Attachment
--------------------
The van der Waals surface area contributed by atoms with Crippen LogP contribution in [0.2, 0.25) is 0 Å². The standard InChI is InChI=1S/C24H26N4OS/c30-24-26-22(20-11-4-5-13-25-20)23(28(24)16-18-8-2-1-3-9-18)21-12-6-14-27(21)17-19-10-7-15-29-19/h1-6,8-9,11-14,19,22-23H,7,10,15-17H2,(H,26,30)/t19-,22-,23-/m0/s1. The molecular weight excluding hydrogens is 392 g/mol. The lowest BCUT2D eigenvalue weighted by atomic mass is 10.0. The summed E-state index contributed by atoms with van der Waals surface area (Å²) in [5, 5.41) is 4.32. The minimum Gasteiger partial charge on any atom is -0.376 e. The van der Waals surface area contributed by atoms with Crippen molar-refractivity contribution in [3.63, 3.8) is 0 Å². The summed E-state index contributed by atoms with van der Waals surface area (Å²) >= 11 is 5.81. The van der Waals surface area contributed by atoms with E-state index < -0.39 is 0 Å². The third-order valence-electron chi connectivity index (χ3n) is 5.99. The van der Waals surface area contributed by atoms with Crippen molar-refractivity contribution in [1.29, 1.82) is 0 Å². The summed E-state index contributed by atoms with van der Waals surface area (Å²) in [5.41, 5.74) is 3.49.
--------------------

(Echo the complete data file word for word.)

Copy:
The van der Waals surface area contributed by atoms with Crippen LogP contribution in [0.2, 0.25) is 0 Å². The standard InChI is InChI=1S/C24H26N4OS/c30-24-26-22(20-11-4-5-13-25-20)23(28(24)16-18-8-2-1-3-9-18)21-12-6-14-27(21)17-19-10-7-15-29-19/h1-6,8-9,11-14,19,22-23H,7,10,15-17H2,(H,26,30)/t19-,22-,23-/m0/s1. The molecular weight excluding hydrogens is 392 g/mol. The lowest BCUT2D eigenvalue weighted by atomic mass is 10.0. The summed E-state index contributed by atoms with van der Waals surface area (Å²) in [5, 5.41) is 4.32. The minimum Gasteiger partial charge on any atom is -0.376 e. The van der Waals surface area contributed by atoms with Crippen molar-refractivity contribution in [3.63, 3.8) is 0 Å². The summed E-state index contributed by atoms with van der Waals surface area (Å²) >= 11 is 5.81. The van der Waals surface area contributed by atoms with E-state index < -0.39 is 0 Å². The third-order valence-electron chi connectivity index (χ3n) is 5.99. The van der Waals surface area contributed by atoms with Crippen molar-refractivity contribution in [1.29, 1.82) is 0 Å². The summed E-state index contributed by atoms with van der Waals surface area (Å²) in [5.41, 5.74) is 3.49.